Genocide is a constant widespread threat to humanity. "It couldn't happen again". But it has . . . in Cambodia . . . in Africa . . . in Bosnia . . . . INTRODUCING THE HOLOCAUST examines the underlying causes of Genocide and their continuing relevance today. Just as SCHINDLER'S LIST brought the horror of the camps once more to world attention, this powerful book places the Holocaust at the center of European and world history.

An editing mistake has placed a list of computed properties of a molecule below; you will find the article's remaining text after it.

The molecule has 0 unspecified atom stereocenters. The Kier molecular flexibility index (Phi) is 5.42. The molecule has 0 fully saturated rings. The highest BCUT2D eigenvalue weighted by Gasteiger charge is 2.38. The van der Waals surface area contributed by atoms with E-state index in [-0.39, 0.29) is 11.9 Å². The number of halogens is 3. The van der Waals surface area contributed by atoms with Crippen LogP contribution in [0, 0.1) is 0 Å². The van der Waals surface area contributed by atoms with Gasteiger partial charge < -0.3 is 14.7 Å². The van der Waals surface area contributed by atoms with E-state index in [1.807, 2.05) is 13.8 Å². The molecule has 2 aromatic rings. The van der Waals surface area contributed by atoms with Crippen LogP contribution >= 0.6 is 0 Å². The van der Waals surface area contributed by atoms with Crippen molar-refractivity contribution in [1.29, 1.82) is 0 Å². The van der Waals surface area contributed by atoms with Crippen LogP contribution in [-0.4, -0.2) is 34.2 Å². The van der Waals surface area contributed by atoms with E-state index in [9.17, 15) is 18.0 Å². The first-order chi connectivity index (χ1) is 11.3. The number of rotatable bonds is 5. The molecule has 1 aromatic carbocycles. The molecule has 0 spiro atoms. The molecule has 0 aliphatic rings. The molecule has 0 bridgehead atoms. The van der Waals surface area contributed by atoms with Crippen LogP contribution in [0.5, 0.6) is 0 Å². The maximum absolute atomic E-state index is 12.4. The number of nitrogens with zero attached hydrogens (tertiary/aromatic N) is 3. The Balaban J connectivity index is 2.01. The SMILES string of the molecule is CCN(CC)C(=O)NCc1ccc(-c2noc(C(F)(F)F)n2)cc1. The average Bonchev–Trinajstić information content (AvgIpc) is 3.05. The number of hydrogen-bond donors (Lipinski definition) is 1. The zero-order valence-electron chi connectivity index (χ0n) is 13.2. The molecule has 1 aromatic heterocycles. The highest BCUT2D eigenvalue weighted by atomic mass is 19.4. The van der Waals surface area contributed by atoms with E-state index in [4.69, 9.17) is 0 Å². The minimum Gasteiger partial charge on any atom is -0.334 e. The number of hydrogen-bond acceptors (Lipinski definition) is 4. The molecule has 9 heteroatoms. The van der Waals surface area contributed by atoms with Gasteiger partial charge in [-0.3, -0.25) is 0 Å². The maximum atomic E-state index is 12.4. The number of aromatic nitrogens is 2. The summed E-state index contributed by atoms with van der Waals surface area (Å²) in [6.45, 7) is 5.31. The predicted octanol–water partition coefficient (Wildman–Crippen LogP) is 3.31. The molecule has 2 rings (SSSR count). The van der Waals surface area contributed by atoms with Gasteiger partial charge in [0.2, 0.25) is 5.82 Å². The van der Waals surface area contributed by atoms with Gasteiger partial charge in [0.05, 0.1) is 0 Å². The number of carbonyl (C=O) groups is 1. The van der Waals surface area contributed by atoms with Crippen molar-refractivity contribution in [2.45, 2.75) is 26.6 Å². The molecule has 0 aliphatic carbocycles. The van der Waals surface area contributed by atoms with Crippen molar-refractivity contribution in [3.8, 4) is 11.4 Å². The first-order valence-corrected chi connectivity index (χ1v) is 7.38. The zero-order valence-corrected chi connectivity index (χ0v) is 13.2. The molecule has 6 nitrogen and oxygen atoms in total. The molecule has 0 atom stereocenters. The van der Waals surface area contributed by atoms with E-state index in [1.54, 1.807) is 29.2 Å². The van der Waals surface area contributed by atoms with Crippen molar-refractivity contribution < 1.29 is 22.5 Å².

Gr 9 Up-This strange and contradictory book is not an introduction to the Holocaust; it is a statement of the authors' revisionist political beliefs about that dark period of history. Written and illustrated in a graphic-comic format, it promulgates the view that the Nazis did not intend ``to destroy European Jewry physically'' but rather, that ``many forces within the German state as well as outside it helped to bring it [the Holocaust] about.'' The authors do not deny that the Holocaust occurred, but assert that the Nazi policy of genocide evolved only after Hitler was unable to expel all the Jews. They indict Western nations for refusing to accept Jewish refugees and argue that Zionists worked to impede immigration to all countries other than British-controlled Palestine. They also postulate that middle-and upper-class European Jewish communities colluded with the Nazis instead of resisting them. The ``Aftermath'' presents the revisionist stance that Israel today has become the executioner instead of the victim, the colonial oppressor rather than the oppressed. In addition to the bizarre and unproven propaganda permeating the text, the authors' account negates one of their primary assumptions; they demonstrate repeatedly that the killing fields and concentration camps were the results of Nazi policy initiated by Hitler and his henchmen. There is no reason why libraries serving young people should consider this highly politicized, inconsistently argued, and misleading title. Steer them instead to Milton Meltzer's Never to Forget (HarperCollins, 1976), Barbara Rogasky's Smoke and Ashes (Holiday, 1988), or Art Spiegelman's ``Maus'' books (Pantheon).-Jack Forman, Mesa College Library, San Diego